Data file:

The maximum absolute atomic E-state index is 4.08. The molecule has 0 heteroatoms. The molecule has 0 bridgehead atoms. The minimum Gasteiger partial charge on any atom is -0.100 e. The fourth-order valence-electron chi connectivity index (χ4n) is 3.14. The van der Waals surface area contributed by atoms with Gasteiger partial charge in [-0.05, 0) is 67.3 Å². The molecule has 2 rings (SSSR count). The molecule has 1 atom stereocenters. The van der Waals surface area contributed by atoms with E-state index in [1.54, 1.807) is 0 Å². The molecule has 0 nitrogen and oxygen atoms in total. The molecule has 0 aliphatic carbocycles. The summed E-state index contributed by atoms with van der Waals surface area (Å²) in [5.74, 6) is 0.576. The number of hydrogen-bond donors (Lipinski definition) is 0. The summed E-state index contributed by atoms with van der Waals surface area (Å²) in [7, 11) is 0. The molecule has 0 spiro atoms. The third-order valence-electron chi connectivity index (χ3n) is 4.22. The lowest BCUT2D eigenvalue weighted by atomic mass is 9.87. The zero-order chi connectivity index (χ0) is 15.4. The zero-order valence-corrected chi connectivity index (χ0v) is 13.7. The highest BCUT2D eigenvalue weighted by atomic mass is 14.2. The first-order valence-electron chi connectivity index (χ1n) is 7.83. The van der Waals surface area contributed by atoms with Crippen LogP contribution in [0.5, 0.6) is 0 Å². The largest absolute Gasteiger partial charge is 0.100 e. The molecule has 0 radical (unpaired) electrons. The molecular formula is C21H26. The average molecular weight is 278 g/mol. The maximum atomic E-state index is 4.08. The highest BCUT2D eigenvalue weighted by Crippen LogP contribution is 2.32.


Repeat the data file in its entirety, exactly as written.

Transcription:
The maximum absolute atomic E-state index is 4.08. The molecule has 0 heteroatoms. The molecule has 0 bridgehead atoms. The minimum Gasteiger partial charge on any atom is -0.100 e. The fourth-order valence-electron chi connectivity index (χ4n) is 3.14. The van der Waals surface area contributed by atoms with Gasteiger partial charge in [-0.05, 0) is 67.3 Å². The molecule has 2 rings (SSSR count). The molecule has 1 atom stereocenters. The van der Waals surface area contributed by atoms with E-state index in [1.54, 1.807) is 0 Å². The molecule has 0 nitrogen and oxygen atoms in total. The molecule has 0 aliphatic carbocycles. The summed E-state index contributed by atoms with van der Waals surface area (Å²) in [5.74, 6) is 0.576. The number of hydrogen-bond donors (Lipinski definition) is 0. The summed E-state index contributed by atoms with van der Waals surface area (Å²) in [7, 11) is 0. The molecule has 0 spiro atoms. The third-order valence-electron chi connectivity index (χ3n) is 4.22. The lowest BCUT2D eigenvalue weighted by atomic mass is 9.87. The zero-order chi connectivity index (χ0) is 15.4. The zero-order valence-corrected chi connectivity index (χ0v) is 13.7. The highest BCUT2D eigenvalue weighted by atomic mass is 14.2. The first-order valence-electron chi connectivity index (χ1n) is 7.83. The van der Waals surface area contributed by atoms with Crippen LogP contribution in [0.5, 0.6) is 0 Å². The largest absolute Gasteiger partial charge is 0.100 e. The molecule has 0 radical (unpaired) electrons. The molecular formula is C21H26. The average molecular weight is 278 g/mol. The maximum atomic E-state index is 4.08. The highest BCUT2D eigenvalue weighted by Crippen LogP contribution is 2.32.